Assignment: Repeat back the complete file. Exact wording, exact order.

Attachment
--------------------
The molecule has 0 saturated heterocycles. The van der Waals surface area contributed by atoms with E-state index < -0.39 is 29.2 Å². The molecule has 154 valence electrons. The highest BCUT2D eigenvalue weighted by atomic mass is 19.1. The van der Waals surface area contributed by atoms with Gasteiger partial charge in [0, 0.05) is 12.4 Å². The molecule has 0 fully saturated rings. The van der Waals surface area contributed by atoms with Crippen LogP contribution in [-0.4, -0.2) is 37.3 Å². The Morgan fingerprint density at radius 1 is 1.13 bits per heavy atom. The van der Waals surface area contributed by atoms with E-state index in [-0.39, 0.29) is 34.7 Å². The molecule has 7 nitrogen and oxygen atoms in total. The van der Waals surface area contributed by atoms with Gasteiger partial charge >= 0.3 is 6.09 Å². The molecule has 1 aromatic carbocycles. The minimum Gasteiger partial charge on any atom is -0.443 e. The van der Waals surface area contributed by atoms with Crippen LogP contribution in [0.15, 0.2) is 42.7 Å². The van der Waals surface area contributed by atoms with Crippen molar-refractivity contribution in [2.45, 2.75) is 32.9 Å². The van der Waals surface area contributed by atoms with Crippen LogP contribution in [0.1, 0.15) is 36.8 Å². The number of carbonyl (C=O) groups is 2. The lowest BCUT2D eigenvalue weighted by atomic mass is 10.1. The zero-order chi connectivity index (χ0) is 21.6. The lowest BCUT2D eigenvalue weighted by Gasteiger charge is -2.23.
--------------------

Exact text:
The molecule has 0 saturated heterocycles. The van der Waals surface area contributed by atoms with E-state index < -0.39 is 29.2 Å². The molecule has 154 valence electrons. The highest BCUT2D eigenvalue weighted by atomic mass is 19.1. The van der Waals surface area contributed by atoms with Gasteiger partial charge in [0, 0.05) is 12.4 Å². The molecule has 0 fully saturated rings. The van der Waals surface area contributed by atoms with Crippen LogP contribution in [-0.4, -0.2) is 37.3 Å². The Morgan fingerprint density at radius 1 is 1.13 bits per heavy atom. The van der Waals surface area contributed by atoms with E-state index in [-0.39, 0.29) is 34.7 Å². The molecule has 7 nitrogen and oxygen atoms in total. The van der Waals surface area contributed by atoms with Gasteiger partial charge >= 0.3 is 6.09 Å². The molecule has 1 aromatic carbocycles. The minimum Gasteiger partial charge on any atom is -0.443 e. The van der Waals surface area contributed by atoms with Crippen LogP contribution in [0.15, 0.2) is 42.7 Å². The van der Waals surface area contributed by atoms with Crippen molar-refractivity contribution in [2.45, 2.75) is 32.9 Å². The van der Waals surface area contributed by atoms with Crippen LogP contribution in [0.1, 0.15) is 36.8 Å². The number of carbonyl (C=O) groups is 2. The lowest BCUT2D eigenvalue weighted by atomic mass is 10.1. The zero-order chi connectivity index (χ0) is 21.6. The lowest BCUT2D eigenvalue weighted by Gasteiger charge is -2.23.